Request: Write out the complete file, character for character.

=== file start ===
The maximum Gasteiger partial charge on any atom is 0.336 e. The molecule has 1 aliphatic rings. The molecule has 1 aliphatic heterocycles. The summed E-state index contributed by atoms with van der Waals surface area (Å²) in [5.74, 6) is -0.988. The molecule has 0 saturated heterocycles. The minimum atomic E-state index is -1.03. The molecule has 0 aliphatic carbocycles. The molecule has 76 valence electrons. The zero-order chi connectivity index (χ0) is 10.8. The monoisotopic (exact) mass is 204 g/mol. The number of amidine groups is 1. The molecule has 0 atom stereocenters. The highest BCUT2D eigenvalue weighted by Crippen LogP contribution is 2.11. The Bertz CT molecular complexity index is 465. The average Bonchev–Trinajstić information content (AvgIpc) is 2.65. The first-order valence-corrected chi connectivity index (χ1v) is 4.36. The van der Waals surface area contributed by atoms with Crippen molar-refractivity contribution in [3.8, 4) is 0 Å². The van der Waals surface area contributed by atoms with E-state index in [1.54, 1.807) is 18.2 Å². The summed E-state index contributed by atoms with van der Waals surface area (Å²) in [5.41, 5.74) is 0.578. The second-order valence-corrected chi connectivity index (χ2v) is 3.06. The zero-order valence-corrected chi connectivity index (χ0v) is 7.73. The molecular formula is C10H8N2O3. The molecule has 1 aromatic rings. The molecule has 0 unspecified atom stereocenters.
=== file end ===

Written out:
The maximum Gasteiger partial charge on any atom is 0.336 e. The molecule has 1 aliphatic rings. The molecule has 1 aliphatic heterocycles. The summed E-state index contributed by atoms with van der Waals surface area (Å²) in [5.74, 6) is -0.988. The molecule has 0 saturated heterocycles. The minimum atomic E-state index is -1.03. The molecule has 0 aliphatic carbocycles. The molecule has 76 valence electrons. The zero-order chi connectivity index (χ0) is 10.8. The monoisotopic (exact) mass is 204 g/mol. The number of amidine groups is 1. The molecule has 0 atom stereocenters. The highest BCUT2D eigenvalue weighted by Crippen LogP contribution is 2.11. The Bertz CT molecular complexity index is 465. The average Bonchev–Trinajstić information content (AvgIpc) is 2.65. The first-order valence-corrected chi connectivity index (χ1v) is 4.36. The van der Waals surface area contributed by atoms with Crippen molar-refractivity contribution in [3.8, 4) is 0 Å². The van der Waals surface area contributed by atoms with E-state index in [1.54, 1.807) is 18.2 Å². The summed E-state index contributed by atoms with van der Waals surface area (Å²) in [5.41, 5.74) is 0.578. The second-order valence-corrected chi connectivity index (χ2v) is 3.06. The zero-order valence-corrected chi connectivity index (χ0v) is 7.73. The molecular formula is C10H8N2O3. The molecule has 1 aromatic rings. The molecule has 0 unspecified atom stereocenters.